Now, granted, her cage was up on eye level. And she didn't look anything like any of the other pups. I fact, if she hadn't been there I wouldn't have known she was a pup, she looked only like a very small dog. She wasn't fluffy. She wasn't plump or bumbling. She wasn't frolicsome. She sat upright, prim and proper, and surveyed the people in the room. And then she saw me. She wouldn't let go. Her gaze followed me as I poked my finger into other cages to be nibbled at. Her eyes were like those in certain religious pictures, the ones that follow you around the room, demanding you repent. But I didn't want a little skinny dog with flat fur and absurdly long thin legs.
But I didn't want to leave her either. I went up to her cage. "How you doing, Daisy?" I asked. She cocked her head, surprised that I knew her name. "Want to hold her?" a shelter aide asked. And while I thought "no" I said "yes." She felt like a warm suede hot water bottle. And she had ridiculously skinny legs.
But I didn't want a dog like her. We put her back in the cage.
And then Fate, in the form of Bluto from Popeye comics, and his massive brother, came in and saw her.
They had to duck their heads to come into through the doorway. They were huge. They were as wide as they were tall, and they were both dressed in black. They stood in front of Daisy's cage, and one of the men managed to wedge the tip of a sausage size finger between the bars. She looked at me. Maiden in distress.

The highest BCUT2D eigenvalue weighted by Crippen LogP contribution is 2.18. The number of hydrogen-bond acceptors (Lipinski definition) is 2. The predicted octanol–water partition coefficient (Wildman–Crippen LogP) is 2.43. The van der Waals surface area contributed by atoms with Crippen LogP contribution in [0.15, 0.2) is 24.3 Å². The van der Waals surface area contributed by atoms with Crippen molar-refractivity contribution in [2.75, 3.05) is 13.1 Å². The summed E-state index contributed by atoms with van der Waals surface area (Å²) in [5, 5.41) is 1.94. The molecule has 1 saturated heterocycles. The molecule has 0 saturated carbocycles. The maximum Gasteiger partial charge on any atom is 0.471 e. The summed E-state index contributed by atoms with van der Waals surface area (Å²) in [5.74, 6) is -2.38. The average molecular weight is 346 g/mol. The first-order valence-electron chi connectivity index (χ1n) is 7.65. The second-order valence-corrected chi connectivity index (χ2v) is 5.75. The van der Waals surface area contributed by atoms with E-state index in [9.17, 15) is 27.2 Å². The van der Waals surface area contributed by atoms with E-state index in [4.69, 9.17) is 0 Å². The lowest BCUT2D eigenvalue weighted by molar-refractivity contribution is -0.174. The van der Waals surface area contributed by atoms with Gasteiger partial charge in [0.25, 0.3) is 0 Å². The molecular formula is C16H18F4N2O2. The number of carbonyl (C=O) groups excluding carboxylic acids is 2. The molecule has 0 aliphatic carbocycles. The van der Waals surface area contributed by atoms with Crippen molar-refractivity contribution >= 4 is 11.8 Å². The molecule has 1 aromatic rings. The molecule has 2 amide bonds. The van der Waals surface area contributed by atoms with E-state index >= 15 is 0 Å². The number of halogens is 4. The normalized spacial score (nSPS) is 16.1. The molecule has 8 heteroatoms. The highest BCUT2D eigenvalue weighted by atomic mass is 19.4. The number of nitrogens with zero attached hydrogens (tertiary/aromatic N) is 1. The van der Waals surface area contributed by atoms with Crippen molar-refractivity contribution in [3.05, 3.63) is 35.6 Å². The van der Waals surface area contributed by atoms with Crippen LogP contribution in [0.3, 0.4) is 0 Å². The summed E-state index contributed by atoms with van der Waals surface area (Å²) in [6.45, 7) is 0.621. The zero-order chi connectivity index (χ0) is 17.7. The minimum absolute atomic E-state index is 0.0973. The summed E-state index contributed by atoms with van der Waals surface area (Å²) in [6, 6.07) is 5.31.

And then, because she was after all, a practical dog and there was no help for it, and she was trying to make the best of a really scary situation, she licked his fingertip. While looking past him, at me. "You going to let this happen?" her expression said.
I found the helpful aide. "I'll take her," I said. And I did.
Now I knew that Bluto and his brother wouldn't really have had her for dinner if I didn't. She was much too skinny, after all. But I'd have worried about it for the rest of my life. They wound up taking a fluffy Easter bunny-type puppy.
And when we sat and waited for our "adoption" papers to be filed, I talked with them. They were a pair of marshmallow soft sweeties, grieving for their own miniature poodle that had recently died.
So much for my judgment.
That was months ago. Daisy got bigger, and confident, and soon became a perfect puppy: often disobedient, destructive, willful, and sometimes downright snarky.
The North Shore Animal League is the world's largest no-kill animal rescue and adoption center. Across the country, they rescue, nurture and restore pets to happy and healthy lives in loving homes. To date, they have rescued over 880,000 dogs, cats, kittens and puppies. Visit their site to learn how you can help a needy animal.
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From the publisher of Gypsy Lover, comes this teaser:
A reputation in ruins . . .
Lovely Meg Shaw is a respectable governess in a wealthy household -- and it is her duty to bring her charge safely home when the headstrong heiress runs away. But the perils for a young woman alone on dark English country roads pale before the dangers posed by Daffyd Reynard -- a dashing, reckless gentlemen with gypsy blood, who shadows Meg's every step. Interested in learning more about Gypsy Lover? Subscribe by emailing firstname.lastname@example.org to receive exclusive updates available only to those who register.